Relationships to Governments: This is often closely tied to that of private national or international Family Planning Associations who have dominated the recent governmental involvement in family planning services both nationally and abroad. The situation varies greatly in each country based on a host of factors. it is especially important in the United States which finances more than half of all foreign aid in family planning and where many scientific and development programs originate.

Funding: This issue is very closely tied to governmental influence. The fact that in the last 20 years (from the 1979 Sri Lanka UN Population Conference) the annual international population assistance increased from $2,000,000 (US) in 1960 to approximately $400,000,000 (US) in 1979 might give one an idea of the financial drive in family planning and population programs. One of the priorities, no doubt is to insure a more equitable distribution of these resources to NFP programs, which are currently supported primarily by private non-governmental organizations (a large number are Catholic development organizations). Progressively, in addition to some governmental support to national NFP programs as in France, Canada, Australia, New Zealand, United States, England, Kenya, Liberia, and Sierra Leone, a few governments have begun to support the international development efforts in NFP programs. This includes those from Canada, Germany, England, USA, and France. Quality NFP programs become an increasing priority to ensure accountability not only to the funding agencies but also to the NFP users themselves.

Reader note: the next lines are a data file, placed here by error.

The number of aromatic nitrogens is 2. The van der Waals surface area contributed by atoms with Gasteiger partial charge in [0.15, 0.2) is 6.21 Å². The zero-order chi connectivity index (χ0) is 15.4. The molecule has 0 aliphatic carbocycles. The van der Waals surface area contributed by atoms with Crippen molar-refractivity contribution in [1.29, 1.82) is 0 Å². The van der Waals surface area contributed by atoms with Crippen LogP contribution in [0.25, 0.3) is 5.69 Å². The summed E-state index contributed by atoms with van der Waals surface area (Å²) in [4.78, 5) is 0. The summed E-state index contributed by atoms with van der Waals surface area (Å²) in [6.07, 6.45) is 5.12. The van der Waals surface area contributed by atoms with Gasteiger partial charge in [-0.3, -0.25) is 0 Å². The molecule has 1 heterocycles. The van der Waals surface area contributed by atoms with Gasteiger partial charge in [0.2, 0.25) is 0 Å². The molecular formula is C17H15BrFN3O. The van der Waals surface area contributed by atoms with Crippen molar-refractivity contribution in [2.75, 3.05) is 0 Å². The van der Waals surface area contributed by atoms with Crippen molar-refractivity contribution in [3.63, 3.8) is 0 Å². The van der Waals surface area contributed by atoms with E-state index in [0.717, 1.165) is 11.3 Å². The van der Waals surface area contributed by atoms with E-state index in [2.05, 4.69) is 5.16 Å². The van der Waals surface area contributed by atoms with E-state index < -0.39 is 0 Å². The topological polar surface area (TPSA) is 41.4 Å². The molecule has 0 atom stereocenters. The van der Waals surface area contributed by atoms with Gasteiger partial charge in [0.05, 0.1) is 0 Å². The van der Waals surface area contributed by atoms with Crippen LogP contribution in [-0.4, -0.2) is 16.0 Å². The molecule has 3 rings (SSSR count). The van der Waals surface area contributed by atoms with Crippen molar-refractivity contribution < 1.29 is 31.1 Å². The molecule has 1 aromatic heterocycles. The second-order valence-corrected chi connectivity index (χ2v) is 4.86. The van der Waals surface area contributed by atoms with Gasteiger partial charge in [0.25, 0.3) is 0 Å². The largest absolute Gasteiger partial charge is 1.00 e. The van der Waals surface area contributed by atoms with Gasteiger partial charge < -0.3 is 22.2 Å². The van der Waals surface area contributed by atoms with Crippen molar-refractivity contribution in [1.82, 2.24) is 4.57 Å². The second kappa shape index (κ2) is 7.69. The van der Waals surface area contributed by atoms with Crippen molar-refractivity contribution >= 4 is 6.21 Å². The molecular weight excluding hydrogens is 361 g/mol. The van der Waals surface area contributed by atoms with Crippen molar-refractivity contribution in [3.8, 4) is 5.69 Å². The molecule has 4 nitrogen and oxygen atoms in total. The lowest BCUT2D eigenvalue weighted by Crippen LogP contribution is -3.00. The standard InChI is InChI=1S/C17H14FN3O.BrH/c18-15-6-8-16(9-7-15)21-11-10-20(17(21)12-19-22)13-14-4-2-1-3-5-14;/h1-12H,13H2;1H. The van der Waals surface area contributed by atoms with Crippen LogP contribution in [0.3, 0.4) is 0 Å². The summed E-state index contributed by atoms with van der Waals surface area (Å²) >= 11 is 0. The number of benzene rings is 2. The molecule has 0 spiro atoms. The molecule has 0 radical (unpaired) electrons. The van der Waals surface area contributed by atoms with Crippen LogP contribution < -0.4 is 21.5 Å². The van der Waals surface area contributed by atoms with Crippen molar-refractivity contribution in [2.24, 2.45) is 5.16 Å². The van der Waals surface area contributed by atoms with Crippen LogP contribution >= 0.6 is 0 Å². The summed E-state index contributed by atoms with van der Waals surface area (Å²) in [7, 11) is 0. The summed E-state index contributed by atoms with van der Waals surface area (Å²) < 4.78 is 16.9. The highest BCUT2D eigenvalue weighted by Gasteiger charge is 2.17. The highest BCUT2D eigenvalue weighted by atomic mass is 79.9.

NFP Program Development: Initiatives

NFP program development efforts can be considered under the following three categories: (1) information sharing; (2) applied research; (3) special development programs.

Information Sharing - This has been the major form of program development of the last 20 years whereby consultants from earlier programs visited interested groups and countries or vice-versa, and shared their expertise with colleagues and other countries. During the last ten years these have been formalized through NFP training congresses or seminars such as those held by the Human Life Center in Collegeville, Minnesota (USA); those by CLER (Centre de Liaison des Equipes de Recherches) at Poissy near Paris (France); the Ovulation Method Institute now regularly held in Los Angeles, California. A large number of the more developed national programs also hold regular annual meetings with or without scientific meetings and publish their own newsletters and teaching materials. In the last five or six years various governments and even the World Health Organization have facilitated and supported these and even instituted assistance such as exchange and training scholarships.